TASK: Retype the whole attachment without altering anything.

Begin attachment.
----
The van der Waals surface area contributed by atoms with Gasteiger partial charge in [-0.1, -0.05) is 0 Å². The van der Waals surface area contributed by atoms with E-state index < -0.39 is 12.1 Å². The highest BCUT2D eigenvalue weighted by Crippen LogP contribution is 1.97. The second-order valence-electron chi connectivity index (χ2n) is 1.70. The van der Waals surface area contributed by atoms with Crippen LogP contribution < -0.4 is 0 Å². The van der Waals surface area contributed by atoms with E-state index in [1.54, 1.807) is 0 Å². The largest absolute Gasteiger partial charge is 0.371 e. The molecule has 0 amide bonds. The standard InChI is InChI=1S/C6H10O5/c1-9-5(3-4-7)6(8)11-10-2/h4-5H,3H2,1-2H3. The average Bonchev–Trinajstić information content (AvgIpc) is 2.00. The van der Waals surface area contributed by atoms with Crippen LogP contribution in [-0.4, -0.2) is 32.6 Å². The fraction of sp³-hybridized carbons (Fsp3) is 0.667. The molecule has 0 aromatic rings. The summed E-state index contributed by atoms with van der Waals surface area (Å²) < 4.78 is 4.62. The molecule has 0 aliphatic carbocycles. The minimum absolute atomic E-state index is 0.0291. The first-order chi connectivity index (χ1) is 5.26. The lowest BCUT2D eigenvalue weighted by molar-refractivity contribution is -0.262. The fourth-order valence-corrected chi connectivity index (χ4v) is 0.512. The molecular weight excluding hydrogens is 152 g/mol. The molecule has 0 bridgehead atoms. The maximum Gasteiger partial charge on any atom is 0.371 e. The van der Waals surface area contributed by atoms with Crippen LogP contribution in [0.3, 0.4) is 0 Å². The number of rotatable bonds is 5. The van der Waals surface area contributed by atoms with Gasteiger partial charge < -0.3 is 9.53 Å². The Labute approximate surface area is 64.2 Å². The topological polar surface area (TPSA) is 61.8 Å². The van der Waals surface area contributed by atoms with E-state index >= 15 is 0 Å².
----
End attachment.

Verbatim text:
The van der Waals surface area contributed by atoms with Gasteiger partial charge in [-0.1, -0.05) is 0 Å². The van der Waals surface area contributed by atoms with E-state index < -0.39 is 12.1 Å². The highest BCUT2D eigenvalue weighted by Crippen LogP contribution is 1.97. The second-order valence-electron chi connectivity index (χ2n) is 1.70. The van der Waals surface area contributed by atoms with Crippen LogP contribution < -0.4 is 0 Å². The van der Waals surface area contributed by atoms with E-state index in [1.54, 1.807) is 0 Å². The largest absolute Gasteiger partial charge is 0.371 e. The molecule has 0 amide bonds. The standard InChI is InChI=1S/C6H10O5/c1-9-5(3-4-7)6(8)11-10-2/h4-5H,3H2,1-2H3. The average Bonchev–Trinajstić information content (AvgIpc) is 2.00. The van der Waals surface area contributed by atoms with Crippen LogP contribution in [-0.4, -0.2) is 32.6 Å². The fraction of sp³-hybridized carbons (Fsp3) is 0.667. The molecule has 0 aromatic rings. The summed E-state index contributed by atoms with van der Waals surface area (Å²) < 4.78 is 4.62. The molecule has 0 aliphatic carbocycles. The minimum absolute atomic E-state index is 0.0291. The first-order chi connectivity index (χ1) is 5.26. The lowest BCUT2D eigenvalue weighted by molar-refractivity contribution is -0.262. The fourth-order valence-corrected chi connectivity index (χ4v) is 0.512. The molecular weight excluding hydrogens is 152 g/mol. The molecule has 0 bridgehead atoms. The maximum Gasteiger partial charge on any atom is 0.371 e. The van der Waals surface area contributed by atoms with Crippen LogP contribution in [0.3, 0.4) is 0 Å². The number of rotatable bonds is 5. The van der Waals surface area contributed by atoms with Gasteiger partial charge < -0.3 is 9.53 Å². The Labute approximate surface area is 64.2 Å². The topological polar surface area (TPSA) is 61.8 Å². The van der Waals surface area contributed by atoms with E-state index >= 15 is 0 Å².